Means of Cooking Food

2% 23%

Gas Wood Charcoal Others

57%

21%

Figure 2 Distribution of household based on means of cooking.

The graph above shows that almost all of the 292 households use charcoal as their means of cooking. About 57% are using charcoal while only 23% uses wood, 21% uses gas, and 2% uses other means such as butane. The area of the community has minimal trees and most of such situates along the side of the river. Thus, most of the community people who utilize some

of these trees for cooking are the ones who reside near the river. Others would just buy pre-cut woods. This is the reason why the ones who are using charcoals have a higher percentage than the ones who are using woods since charcoals are cheaper than wood and at the same time charcoals are easy to handle with regards to the size and weight. Such rationale would also apply as to why the percentage of gas users is higher than that of the woods because those who cannot afford the expensive cost of gas where better convenience lies and forced to stick to alternatives would choose charcoal more than woods in relation to the mentioned availability, cost, and convenience. Based on current studies, the community opted the better alternative as they chose charcoal over wood. The association between exposure to air pollution from cooking fuels and health aspects was studied in Maputo. Mozambique. Almost 1200 randomly selected women residing in the suburbs of Maputo were interviewed and 218 were monitored for air pollution. The fuels most commonly used were wood, charcoal, electricity, and liquified petroleum gas (LPG). Wood users were exposed to significantly higher levels of particulate pollution during cooking time (1200 micrograms/m3) than charcoal users (540 micrograms/m3) and users of modern fuels (LPG and electricity) (200-380 micrograms/m3). Wood users were found to have significantly more cough symptoms than other groups. This association remained significant when controlling for a large number of environmental variables. There was no difference in cough symptoms between charcoal users and users of modern fuels. Other respiratory symptoms such as dyspnea, wheezing, and inhalation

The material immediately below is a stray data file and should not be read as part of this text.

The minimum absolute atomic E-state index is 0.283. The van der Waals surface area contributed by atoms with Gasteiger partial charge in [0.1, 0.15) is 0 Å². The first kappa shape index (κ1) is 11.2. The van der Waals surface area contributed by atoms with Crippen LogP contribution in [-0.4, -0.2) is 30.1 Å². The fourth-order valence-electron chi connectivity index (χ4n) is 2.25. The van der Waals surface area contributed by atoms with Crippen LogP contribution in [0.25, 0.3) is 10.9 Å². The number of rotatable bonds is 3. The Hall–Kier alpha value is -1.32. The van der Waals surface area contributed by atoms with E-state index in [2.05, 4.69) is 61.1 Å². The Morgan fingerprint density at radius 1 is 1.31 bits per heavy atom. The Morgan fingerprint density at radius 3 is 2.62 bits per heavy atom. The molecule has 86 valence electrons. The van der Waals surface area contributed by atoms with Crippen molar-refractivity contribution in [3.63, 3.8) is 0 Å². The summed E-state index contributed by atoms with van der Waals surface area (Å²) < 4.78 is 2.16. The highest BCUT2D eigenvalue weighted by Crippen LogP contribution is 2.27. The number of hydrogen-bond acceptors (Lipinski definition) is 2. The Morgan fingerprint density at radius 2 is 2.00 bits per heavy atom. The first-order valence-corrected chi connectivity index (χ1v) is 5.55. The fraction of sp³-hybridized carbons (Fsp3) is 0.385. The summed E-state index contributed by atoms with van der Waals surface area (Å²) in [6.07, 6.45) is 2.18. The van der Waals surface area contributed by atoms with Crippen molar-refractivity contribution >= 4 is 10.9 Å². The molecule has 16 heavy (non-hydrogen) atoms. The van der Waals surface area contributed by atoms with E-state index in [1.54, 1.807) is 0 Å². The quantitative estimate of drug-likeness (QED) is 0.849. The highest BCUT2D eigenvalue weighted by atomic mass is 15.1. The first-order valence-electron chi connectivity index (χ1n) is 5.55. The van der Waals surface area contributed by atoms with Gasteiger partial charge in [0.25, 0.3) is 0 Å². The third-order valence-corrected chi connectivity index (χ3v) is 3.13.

and exhalation difficulties were not associated with wood use. Reducing wood use would likely improve acute respiratory health effects in wood users and possibly improve the ambient air pollution conditions in Maputo. To reduce the health impact of wood smoke exposure, it appears that the least costly and quickest method would be to encourage charcoal use to a greater extent, although high carbon monoxide levels would have to be addressed. Turning to modern fuels is beyond the means of most these households in the short term and could not be shown to be more effective. (University of Gteborg, Department for
Human Ectology, Gteborg, Sweden. Environ Health Perspect. 1996 Sep;104(9):980-5. http://www.ncbi.nlm.nih.gov/pubmed/8899378)

Even so, increased usage of charcoal can result into serious health concerns because according to the University of Texas at Houston, cooking foods at high temperatures, such as on a charcoal, produces a substance known as heterocyclic amines, also known as HCAs, in the food. HCAs have been shown to cause cancer in laboratory animals, but scientists don't know if they have the same effects on humans. Cooking with charcoal can be dangerous if not done properly. Using too much lighter fluid, or substances such as gasoline and other flammables to ignite the charcoal could result in very serious burns. Using a charcoal in an enclosed space can cause carbon monoxide poisoning that can result in death. Operating a charcoal grill too close to a house or other building could result in damage to the building if an uncontrollable fire were to occur. (Kovach, V. May 12, 2011 http://www.livestrong.com/article/440489-ischarcoal-cooking-a-healthy-option/; University of Texas Health Center at

Houston: Fire up the Barbecue; Karen Krakower Kaplan and Phil Montgomery; May 2009)

Moreover, if the community people that resides near the river, will continue on cutting down trees for cooking, even if the people who practice such are just few, but still, over time, it will worsen the existing flood dilemma in the entire Purok Taal I. According to Jeff Sellars, if a river cannot handle the load of water it's required to carry, it must rise. With enough water, it must rise above its banks and flood. Deforestation plays several roles in the flooding equation because trees prevent sediment runoff. Some rainwater stays on the leaves, and it may evaporate directly to the air. Leaves reduce raindrop impact, and gentler rain causes less erosion. Tree roots absorb water from the soil, making the soil drier and able to store more rainwater. Tree roots hold the soil in place, reducing the movement of sediment that can shrink river channels downstream.

(http://whyfiles.org/107flood/3.html)